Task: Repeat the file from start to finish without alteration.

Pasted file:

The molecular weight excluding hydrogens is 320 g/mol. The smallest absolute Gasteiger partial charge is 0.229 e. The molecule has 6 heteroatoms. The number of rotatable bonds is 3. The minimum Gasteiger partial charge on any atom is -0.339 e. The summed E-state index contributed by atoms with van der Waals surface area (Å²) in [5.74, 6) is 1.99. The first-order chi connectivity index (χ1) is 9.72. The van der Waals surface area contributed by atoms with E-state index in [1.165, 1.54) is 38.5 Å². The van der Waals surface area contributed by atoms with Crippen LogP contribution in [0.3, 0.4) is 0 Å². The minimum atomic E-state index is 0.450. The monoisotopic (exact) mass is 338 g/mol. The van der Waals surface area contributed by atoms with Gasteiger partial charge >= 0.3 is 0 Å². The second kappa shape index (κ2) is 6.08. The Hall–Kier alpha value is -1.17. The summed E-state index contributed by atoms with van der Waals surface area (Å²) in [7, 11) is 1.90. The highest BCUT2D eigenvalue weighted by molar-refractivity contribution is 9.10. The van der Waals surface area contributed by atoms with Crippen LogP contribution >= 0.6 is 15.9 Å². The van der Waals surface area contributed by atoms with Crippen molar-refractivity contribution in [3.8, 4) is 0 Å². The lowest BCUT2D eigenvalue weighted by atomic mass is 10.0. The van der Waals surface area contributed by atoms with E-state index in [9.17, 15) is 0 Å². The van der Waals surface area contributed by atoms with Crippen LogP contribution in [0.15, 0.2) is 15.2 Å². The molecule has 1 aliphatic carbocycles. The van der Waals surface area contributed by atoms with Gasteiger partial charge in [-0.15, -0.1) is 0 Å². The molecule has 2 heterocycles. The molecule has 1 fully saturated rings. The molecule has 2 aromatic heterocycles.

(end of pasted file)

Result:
The molecular weight excluding hydrogens is 320 g/mol. The smallest absolute Gasteiger partial charge is 0.229 e. The molecule has 6 heteroatoms. The number of rotatable bonds is 3. The minimum Gasteiger partial charge on any atom is -0.339 e. The summed E-state index contributed by atoms with van der Waals surface area (Å²) in [5.74, 6) is 1.99. The first-order chi connectivity index (χ1) is 9.72. The van der Waals surface area contributed by atoms with E-state index in [1.165, 1.54) is 38.5 Å². The van der Waals surface area contributed by atoms with Crippen LogP contribution in [0.3, 0.4) is 0 Å². The minimum atomic E-state index is 0.450. The monoisotopic (exact) mass is 338 g/mol. The van der Waals surface area contributed by atoms with Gasteiger partial charge >= 0.3 is 0 Å². The second kappa shape index (κ2) is 6.08. The Hall–Kier alpha value is -1.17. The summed E-state index contributed by atoms with van der Waals surface area (Å²) in [7, 11) is 1.90. The highest BCUT2D eigenvalue weighted by molar-refractivity contribution is 9.10. The van der Waals surface area contributed by atoms with Crippen LogP contribution >= 0.6 is 15.9 Å². The van der Waals surface area contributed by atoms with Crippen molar-refractivity contribution in [3.8, 4) is 0 Å². The lowest BCUT2D eigenvalue weighted by atomic mass is 10.0. The van der Waals surface area contributed by atoms with E-state index in [9.17, 15) is 0 Å². The van der Waals surface area contributed by atoms with Crippen LogP contribution in [0.15, 0.2) is 15.2 Å². The molecule has 1 aliphatic carbocycles. The van der Waals surface area contributed by atoms with Gasteiger partial charge in [-0.15, -0.1) is 0 Å². The molecule has 2 heterocycles. The molecule has 1 fully saturated rings. The molecule has 2 aromatic heterocycles.